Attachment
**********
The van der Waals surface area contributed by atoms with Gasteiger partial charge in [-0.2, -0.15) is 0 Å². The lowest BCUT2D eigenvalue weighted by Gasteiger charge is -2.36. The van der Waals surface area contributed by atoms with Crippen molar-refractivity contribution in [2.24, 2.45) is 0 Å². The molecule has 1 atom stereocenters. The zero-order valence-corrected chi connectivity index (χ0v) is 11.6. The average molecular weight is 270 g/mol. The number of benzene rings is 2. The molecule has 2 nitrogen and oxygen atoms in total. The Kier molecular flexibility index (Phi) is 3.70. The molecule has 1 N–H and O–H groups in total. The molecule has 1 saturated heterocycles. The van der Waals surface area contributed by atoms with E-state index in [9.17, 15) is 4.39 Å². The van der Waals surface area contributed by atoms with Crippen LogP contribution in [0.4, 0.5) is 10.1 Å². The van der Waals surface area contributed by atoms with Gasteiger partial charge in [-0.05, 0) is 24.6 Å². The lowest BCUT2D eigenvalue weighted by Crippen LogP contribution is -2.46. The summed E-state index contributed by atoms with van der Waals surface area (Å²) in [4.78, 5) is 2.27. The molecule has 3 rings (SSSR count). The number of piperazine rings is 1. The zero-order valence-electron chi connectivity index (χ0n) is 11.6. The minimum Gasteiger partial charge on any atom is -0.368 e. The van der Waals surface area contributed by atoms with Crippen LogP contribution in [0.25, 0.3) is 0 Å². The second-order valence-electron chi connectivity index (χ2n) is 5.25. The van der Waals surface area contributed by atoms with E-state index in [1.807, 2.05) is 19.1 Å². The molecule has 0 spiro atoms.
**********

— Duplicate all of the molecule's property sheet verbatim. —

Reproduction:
The van der Waals surface area contributed by atoms with Gasteiger partial charge in [-0.2, -0.15) is 0 Å². The lowest BCUT2D eigenvalue weighted by Gasteiger charge is -2.36. The van der Waals surface area contributed by atoms with Crippen molar-refractivity contribution in [2.24, 2.45) is 0 Å². The molecule has 1 atom stereocenters. The zero-order valence-corrected chi connectivity index (χ0v) is 11.6. The average molecular weight is 270 g/mol. The number of benzene rings is 2. The molecule has 2 nitrogen and oxygen atoms in total. The Kier molecular flexibility index (Phi) is 3.70. The molecule has 1 N–H and O–H groups in total. The molecule has 1 saturated heterocycles. The van der Waals surface area contributed by atoms with E-state index in [9.17, 15) is 4.39 Å². The van der Waals surface area contributed by atoms with Crippen LogP contribution in [0.4, 0.5) is 10.1 Å². The van der Waals surface area contributed by atoms with Gasteiger partial charge in [-0.05, 0) is 24.6 Å². The lowest BCUT2D eigenvalue weighted by Crippen LogP contribution is -2.46. The summed E-state index contributed by atoms with van der Waals surface area (Å²) in [4.78, 5) is 2.27. The molecule has 3 rings (SSSR count). The number of piperazine rings is 1. The zero-order valence-electron chi connectivity index (χ0n) is 11.6. The minimum Gasteiger partial charge on any atom is -0.368 e. The van der Waals surface area contributed by atoms with Crippen LogP contribution in [0.25, 0.3) is 0 Å². The second-order valence-electron chi connectivity index (χ2n) is 5.25. The van der Waals surface area contributed by atoms with E-state index in [1.807, 2.05) is 19.1 Å². The molecule has 0 spiro atoms.